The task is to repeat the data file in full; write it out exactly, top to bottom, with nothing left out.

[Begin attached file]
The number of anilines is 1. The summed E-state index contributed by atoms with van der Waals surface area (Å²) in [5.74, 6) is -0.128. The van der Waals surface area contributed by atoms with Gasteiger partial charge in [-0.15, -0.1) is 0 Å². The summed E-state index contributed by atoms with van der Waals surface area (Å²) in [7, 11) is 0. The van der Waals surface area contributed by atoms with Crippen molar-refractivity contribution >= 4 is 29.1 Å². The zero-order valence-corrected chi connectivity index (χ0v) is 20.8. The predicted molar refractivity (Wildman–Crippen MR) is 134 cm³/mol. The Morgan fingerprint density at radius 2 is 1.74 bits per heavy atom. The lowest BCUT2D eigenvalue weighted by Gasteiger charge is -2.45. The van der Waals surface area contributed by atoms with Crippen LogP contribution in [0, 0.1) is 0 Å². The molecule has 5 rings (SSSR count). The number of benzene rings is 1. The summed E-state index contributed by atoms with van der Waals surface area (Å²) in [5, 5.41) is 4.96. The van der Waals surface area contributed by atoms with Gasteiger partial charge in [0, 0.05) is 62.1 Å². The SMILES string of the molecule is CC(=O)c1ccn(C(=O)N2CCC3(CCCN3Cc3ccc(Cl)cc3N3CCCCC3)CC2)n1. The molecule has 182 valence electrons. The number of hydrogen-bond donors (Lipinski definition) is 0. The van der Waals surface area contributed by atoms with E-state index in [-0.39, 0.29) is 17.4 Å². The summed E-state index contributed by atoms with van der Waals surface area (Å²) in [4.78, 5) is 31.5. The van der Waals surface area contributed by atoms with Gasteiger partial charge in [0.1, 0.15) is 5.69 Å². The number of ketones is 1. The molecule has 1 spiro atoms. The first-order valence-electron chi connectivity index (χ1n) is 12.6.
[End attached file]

The number of anilines is 1. The summed E-state index contributed by atoms with van der Waals surface area (Å²) in [5.74, 6) is -0.128. The van der Waals surface area contributed by atoms with Gasteiger partial charge in [-0.15, -0.1) is 0 Å². The summed E-state index contributed by atoms with van der Waals surface area (Å²) in [7, 11) is 0. The van der Waals surface area contributed by atoms with Crippen molar-refractivity contribution >= 4 is 29.1 Å². The zero-order valence-corrected chi connectivity index (χ0v) is 20.8. The predicted molar refractivity (Wildman–Crippen MR) is 134 cm³/mol. The Morgan fingerprint density at radius 2 is 1.74 bits per heavy atom. The lowest BCUT2D eigenvalue weighted by Gasteiger charge is -2.45. The van der Waals surface area contributed by atoms with Crippen LogP contribution in [0, 0.1) is 0 Å². The molecule has 5 rings (SSSR count). The number of benzene rings is 1. The summed E-state index contributed by atoms with van der Waals surface area (Å²) in [5, 5.41) is 4.96. The van der Waals surface area contributed by atoms with Gasteiger partial charge in [0, 0.05) is 62.1 Å². The SMILES string of the molecule is CC(=O)c1ccn(C(=O)N2CCC3(CCCN3Cc3ccc(Cl)cc3N3CCCCC3)CC2)n1. The molecule has 182 valence electrons. The number of hydrogen-bond donors (Lipinski definition) is 0. The van der Waals surface area contributed by atoms with E-state index in [-0.39, 0.29) is 17.4 Å². The summed E-state index contributed by atoms with van der Waals surface area (Å²) in [4.78, 5) is 31.5. The van der Waals surface area contributed by atoms with Gasteiger partial charge in [0.1, 0.15) is 5.69 Å². The number of ketones is 1. The molecule has 1 spiro atoms. The first-order valence-electron chi connectivity index (χ1n) is 12.6.